Opinion: Why Women May Prefer "Feminine" Men

Elle Silver

Photo by Anna Shvets from Pexels

I recently discovered several studies that indicate women prefer “feminine” men as mates.

A 2010 experiment conducted by Faceresearch.org, the online psychology laboratory of the Face Research Laboratory at the University of Aberdeen in Scotland, found that women in Europe and the U.S. rated men with feminine faces to be more attractive.

That is , men with slender, softer features.

According to Daniel Kruger at the University of Michigan’s School of Public Health, this could be because men with facial masculinity possess more testosterone. According to Kruger, there is mounting evidence that testosterone is related to domestic violence and cheating.

Maybe that’s why women intrinsically shy away from men with more perceptibly masculine features. Call it self-preservation. We don’t want to be beaten or cheated on, so we’ve developed an innate preference for more “feminine” men.

It shouldn't be surprising that studies have also found that women prefer men with "feminine" personalities.

Women also prefer men with "feminine" behavior traits.

If studies have found that women prefer “feminine-looking” men as mates, women who select "feminine-behaving" men as husbands have also been shown to enjoy a higher level of marital satisfaction.

What do I mean by men who are "feminine-behaving"? This means men who help out with the housework and childrearing and who tend to be more compassionate and communicative with their wives.

Look at the study carried out by J.K. Antill, “Sex Role Complementarity Versus Similarity in Married Couples,” published in the Journal of Personality and Social Psychology. The researcher found that in heterosexual relationships where the man helps out with the cooking, cleaning, and child-rearing, women are happier.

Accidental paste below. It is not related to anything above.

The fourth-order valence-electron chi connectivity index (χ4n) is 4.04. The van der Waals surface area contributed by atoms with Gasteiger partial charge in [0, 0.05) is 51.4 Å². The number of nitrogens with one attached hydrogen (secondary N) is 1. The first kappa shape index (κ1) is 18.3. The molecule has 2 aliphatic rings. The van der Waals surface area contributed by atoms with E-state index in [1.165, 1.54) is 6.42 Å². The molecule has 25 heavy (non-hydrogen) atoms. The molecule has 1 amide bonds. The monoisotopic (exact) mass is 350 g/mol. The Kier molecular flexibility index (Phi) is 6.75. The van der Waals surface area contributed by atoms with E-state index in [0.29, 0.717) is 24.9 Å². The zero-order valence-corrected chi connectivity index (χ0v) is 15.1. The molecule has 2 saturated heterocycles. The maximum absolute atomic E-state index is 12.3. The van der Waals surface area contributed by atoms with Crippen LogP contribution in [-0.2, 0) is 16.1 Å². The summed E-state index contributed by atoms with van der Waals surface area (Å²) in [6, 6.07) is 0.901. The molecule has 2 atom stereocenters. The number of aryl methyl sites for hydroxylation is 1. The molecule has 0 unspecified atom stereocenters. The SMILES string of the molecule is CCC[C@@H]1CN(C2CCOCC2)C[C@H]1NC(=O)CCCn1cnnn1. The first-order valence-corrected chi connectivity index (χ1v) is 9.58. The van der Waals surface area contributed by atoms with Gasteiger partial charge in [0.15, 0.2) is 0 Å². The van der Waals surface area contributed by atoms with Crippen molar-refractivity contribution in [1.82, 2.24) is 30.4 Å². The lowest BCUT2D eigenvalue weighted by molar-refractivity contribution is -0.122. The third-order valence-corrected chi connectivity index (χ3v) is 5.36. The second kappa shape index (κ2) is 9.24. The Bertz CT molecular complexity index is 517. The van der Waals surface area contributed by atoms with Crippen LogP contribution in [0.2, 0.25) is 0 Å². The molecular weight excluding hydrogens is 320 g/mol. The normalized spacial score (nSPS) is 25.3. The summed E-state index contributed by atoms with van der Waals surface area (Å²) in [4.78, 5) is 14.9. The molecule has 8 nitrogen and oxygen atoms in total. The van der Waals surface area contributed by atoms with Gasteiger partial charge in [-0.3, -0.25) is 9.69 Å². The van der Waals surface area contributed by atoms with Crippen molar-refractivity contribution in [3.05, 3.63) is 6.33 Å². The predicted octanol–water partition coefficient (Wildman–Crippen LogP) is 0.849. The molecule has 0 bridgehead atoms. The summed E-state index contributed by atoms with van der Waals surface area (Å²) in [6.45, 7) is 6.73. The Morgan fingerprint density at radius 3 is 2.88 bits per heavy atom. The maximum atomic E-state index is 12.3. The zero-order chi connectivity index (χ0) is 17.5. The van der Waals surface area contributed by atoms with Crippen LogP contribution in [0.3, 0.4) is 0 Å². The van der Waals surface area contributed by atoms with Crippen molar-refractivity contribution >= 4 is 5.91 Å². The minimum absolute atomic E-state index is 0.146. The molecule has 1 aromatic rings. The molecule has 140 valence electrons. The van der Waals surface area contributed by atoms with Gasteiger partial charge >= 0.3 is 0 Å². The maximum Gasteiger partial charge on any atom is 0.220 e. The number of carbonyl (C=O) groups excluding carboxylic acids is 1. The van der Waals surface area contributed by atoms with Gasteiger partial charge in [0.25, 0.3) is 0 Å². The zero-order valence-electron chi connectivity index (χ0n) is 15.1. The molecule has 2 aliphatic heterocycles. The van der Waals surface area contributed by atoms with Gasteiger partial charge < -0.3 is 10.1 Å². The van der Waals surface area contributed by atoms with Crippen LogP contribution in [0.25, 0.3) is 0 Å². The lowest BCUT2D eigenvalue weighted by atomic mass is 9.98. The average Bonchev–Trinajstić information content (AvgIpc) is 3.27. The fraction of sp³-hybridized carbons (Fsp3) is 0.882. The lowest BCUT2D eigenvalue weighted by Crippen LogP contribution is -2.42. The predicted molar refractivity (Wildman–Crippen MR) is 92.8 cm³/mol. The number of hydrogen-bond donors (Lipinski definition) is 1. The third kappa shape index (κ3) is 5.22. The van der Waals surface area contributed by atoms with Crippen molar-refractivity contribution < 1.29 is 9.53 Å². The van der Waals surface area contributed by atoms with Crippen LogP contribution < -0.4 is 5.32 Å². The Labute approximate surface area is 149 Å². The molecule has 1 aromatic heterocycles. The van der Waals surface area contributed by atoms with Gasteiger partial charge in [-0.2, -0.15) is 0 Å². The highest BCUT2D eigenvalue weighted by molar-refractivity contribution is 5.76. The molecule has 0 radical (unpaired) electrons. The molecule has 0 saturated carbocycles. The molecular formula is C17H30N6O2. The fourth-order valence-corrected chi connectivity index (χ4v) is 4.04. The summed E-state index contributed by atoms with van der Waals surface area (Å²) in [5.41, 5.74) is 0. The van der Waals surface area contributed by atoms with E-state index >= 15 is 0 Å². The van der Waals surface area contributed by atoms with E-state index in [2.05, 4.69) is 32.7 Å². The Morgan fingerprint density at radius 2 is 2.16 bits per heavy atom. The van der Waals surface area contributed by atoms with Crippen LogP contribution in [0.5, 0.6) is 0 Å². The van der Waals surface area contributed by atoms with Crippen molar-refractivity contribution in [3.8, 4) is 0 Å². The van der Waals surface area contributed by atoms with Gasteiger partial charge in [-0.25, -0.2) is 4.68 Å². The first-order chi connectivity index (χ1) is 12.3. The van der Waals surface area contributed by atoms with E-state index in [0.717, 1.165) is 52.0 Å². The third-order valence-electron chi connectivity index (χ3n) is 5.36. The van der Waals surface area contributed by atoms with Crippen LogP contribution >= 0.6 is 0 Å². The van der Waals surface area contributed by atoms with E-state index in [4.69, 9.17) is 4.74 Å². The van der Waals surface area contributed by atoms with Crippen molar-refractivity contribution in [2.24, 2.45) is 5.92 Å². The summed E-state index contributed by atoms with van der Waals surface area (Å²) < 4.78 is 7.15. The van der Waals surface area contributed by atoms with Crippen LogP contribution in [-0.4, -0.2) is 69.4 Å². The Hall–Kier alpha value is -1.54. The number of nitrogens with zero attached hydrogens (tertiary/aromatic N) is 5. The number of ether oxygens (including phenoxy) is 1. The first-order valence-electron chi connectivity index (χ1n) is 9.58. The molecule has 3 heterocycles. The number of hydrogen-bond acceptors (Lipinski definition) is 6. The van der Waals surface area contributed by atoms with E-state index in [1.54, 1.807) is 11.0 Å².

Another study conducted by Beth L. Green and Douglas T. Kendrick, entitled “The Attractiveness of Gender-Typed Traits at Different Relationship Level: Androgynous Characteristics May Be Desirable After All,” published in Personality and Social Psychology Bulletin, found that:

… the optimal partner would demonstrate an ‘androgynous’ combination of both instrumental and expressive characteristics… contributing to mental health and psychological adjustment.

In other words, men who can communicate well and who know how to work out problems with compassion make better husbands because they contribute to their wives' overall contentment.

In short, there are definitely advantages for women selecting more “feminine” men as mates.

We need to change how we view masculinity.

And still, I would ask what such studies say about our views surrounding masculinity. Do we actually call a man “feminine” just because he doesn’t cheat on his wife?

Do we typecast him as “feminine” simply because he agrees to change a diaper or lift a finger to help wash the dishes?

Isn’t helping out one's wife around the household just a sign a man is a good person?

Hopefully, in the future, we’ll stop characterizing male behavior as “feminine” or “masculine” based on whether it’s good or bad. We won’t define men as “feminine” just because they don’t beat their wives or let their wives do all the housework.

Instead, a man who contributes to household chores will be understood to be an evolved human being . He'll simply be viewed as a male who’s worthy of being called a man.

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I'm a relationships expert with a focus on post-divorce dating and family. Everything I've learned about love, I've learned the hard way. You can learn from my mistakes.

Los Angeles, CA

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